Should Pregnant Women Use Marijuana? New Study Helps Reveal The Answer

The immediate account most would be “no,” but a replacement study shows details of how cannabis impacts pregnant women and their babies.

Pregnant women got to be extremely mindful of what they put into their bodies. And, one thing that a lot of wonder about is legal marijuana consumption and the way it impacts the lady and her baby. A replacement study from the University of Denver aims to answer that question.

Due to the dearth of marijuana research within us, there’s a “limited understanding” of how cannabis impacts pregnant women and their babies “if they’re exposed to cannabis inside the womb,” said Pilyoung Kim, the professor of psychology at the University of Denver, who is leading the research.

Professor Kim Wanted To Answer Women’s questions on Weed

Kim said she decided to hunt funding and approval for the study, not because pregnant women were being cautious about marijuana use, but, in fact, because it’s been the precise opposite.

In a statement, she said that ladies would come to her and ask, “It’s okay to use cannabis while you’re pregnant, right?” To which nobody features a scientific, research-backed answer, consistent with the professor.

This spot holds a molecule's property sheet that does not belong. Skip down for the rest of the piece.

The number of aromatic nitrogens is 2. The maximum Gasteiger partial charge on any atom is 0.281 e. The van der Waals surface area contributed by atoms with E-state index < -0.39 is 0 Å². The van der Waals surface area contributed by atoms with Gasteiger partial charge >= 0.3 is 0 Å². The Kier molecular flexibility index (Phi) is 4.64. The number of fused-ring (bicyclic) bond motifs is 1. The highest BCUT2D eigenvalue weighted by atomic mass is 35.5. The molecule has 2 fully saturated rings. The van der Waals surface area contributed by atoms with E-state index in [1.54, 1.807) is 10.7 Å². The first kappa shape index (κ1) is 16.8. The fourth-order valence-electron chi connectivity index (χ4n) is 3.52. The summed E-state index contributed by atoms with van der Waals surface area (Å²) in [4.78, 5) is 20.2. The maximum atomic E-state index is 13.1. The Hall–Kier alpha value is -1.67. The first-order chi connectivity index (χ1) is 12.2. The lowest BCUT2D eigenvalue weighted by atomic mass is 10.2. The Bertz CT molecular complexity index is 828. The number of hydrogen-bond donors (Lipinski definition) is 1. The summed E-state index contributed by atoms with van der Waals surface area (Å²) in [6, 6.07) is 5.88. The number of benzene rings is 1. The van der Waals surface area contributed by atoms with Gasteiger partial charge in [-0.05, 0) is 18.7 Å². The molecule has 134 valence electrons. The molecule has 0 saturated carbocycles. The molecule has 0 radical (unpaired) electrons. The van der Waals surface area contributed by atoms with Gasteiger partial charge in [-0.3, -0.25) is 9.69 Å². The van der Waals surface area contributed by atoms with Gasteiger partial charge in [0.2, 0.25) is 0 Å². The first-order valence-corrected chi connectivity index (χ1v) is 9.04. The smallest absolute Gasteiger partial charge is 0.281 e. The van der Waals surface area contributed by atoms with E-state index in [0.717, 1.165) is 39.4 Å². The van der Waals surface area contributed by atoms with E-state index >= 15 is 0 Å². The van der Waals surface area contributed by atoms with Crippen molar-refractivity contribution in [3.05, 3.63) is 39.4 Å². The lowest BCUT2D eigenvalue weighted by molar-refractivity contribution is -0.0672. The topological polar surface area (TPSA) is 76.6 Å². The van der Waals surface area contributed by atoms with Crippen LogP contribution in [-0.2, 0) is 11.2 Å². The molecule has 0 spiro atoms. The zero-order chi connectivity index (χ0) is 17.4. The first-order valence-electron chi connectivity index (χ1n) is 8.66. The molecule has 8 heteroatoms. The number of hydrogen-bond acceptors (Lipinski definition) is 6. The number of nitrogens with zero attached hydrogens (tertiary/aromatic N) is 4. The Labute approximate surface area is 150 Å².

“We legalized cannabis, but we are still pretty far behind in terms of actual impact of that drug on different populations,” Kim said. She has received funding for research from the National Institute on substance abuse. She is now a year into the project.

How do I Study the consequences Of Cannabis On Pregnant Mothers And Their Babies?

Obviously, the key to the present quite research is to seek out mothers who have decided to travel ahead and use cannabis, albeit they’re pregnant. Kim and her team have found a gaggle of such women. They even have formed a second group of pregnant women who don’t use cannabis, to ascertain how research my differentiate between the 2.

The team is collecting data from both groups. Once the babies are born, both the mother and therefore the baby will undergo an MRI to work out if those that used cannabis have any difference in brain structure and performance development than those women who didn’t use while pregnant.

“This goes to be really beneficial for moms during this situation,” Kim said. “They are motivated to try to their best for his or her baby, and that they have a right to access all the proper quite information.”

The announcement of the study seemed well-timed, as the U.S. Senate launched hearings this month about the impact of marijuana on health. The hearings were held by the Senate International Narcotics Control Caucus, and co-chaired by Sen. John Cornyn of Texas and Dianne Feinstein of California, two politicians about as diametrically opposed in their views as possible.

Called the “Marijuana and America’s Health: Questions and Issues for Policy Makers,” the hearing allowed federal officials and members of academia to talk about the potential health uses and risks of cannabis, which has opened a replacement conversation about the plant and industry as an entire when handling health.

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